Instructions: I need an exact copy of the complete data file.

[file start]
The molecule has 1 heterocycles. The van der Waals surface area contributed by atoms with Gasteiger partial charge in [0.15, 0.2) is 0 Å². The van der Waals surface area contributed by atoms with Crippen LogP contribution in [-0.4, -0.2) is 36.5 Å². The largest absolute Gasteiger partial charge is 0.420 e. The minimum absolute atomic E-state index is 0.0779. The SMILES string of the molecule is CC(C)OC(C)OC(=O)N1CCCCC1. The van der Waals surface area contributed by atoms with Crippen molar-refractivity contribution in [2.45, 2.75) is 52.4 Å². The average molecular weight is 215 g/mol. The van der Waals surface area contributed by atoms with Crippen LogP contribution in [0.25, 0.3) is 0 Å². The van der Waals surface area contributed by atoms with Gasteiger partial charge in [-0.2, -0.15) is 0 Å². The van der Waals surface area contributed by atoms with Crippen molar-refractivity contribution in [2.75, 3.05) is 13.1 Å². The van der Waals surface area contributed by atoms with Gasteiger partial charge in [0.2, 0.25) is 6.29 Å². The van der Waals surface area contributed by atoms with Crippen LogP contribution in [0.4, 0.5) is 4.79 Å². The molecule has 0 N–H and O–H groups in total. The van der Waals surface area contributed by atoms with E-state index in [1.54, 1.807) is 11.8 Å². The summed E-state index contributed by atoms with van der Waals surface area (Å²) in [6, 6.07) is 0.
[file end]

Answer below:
The molecule has 1 heterocycles. The van der Waals surface area contributed by atoms with Gasteiger partial charge in [0.15, 0.2) is 0 Å². The van der Waals surface area contributed by atoms with Crippen LogP contribution in [-0.4, -0.2) is 36.5 Å². The largest absolute Gasteiger partial charge is 0.420 e. The minimum absolute atomic E-state index is 0.0779. The SMILES string of the molecule is CC(C)OC(C)OC(=O)N1CCCCC1. The van der Waals surface area contributed by atoms with Crippen molar-refractivity contribution in [2.45, 2.75) is 52.4 Å². The average molecular weight is 215 g/mol. The van der Waals surface area contributed by atoms with Crippen LogP contribution in [0.25, 0.3) is 0 Å². The van der Waals surface area contributed by atoms with Gasteiger partial charge in [-0.2, -0.15) is 0 Å². The van der Waals surface area contributed by atoms with Crippen molar-refractivity contribution in [2.75, 3.05) is 13.1 Å². The van der Waals surface area contributed by atoms with Gasteiger partial charge in [0.2, 0.25) is 6.29 Å². The van der Waals surface area contributed by atoms with Crippen LogP contribution in [0.4, 0.5) is 4.79 Å². The molecule has 0 N–H and O–H groups in total. The van der Waals surface area contributed by atoms with E-state index in [1.54, 1.807) is 11.8 Å². The summed E-state index contributed by atoms with van der Waals surface area (Å²) in [6, 6.07) is 0.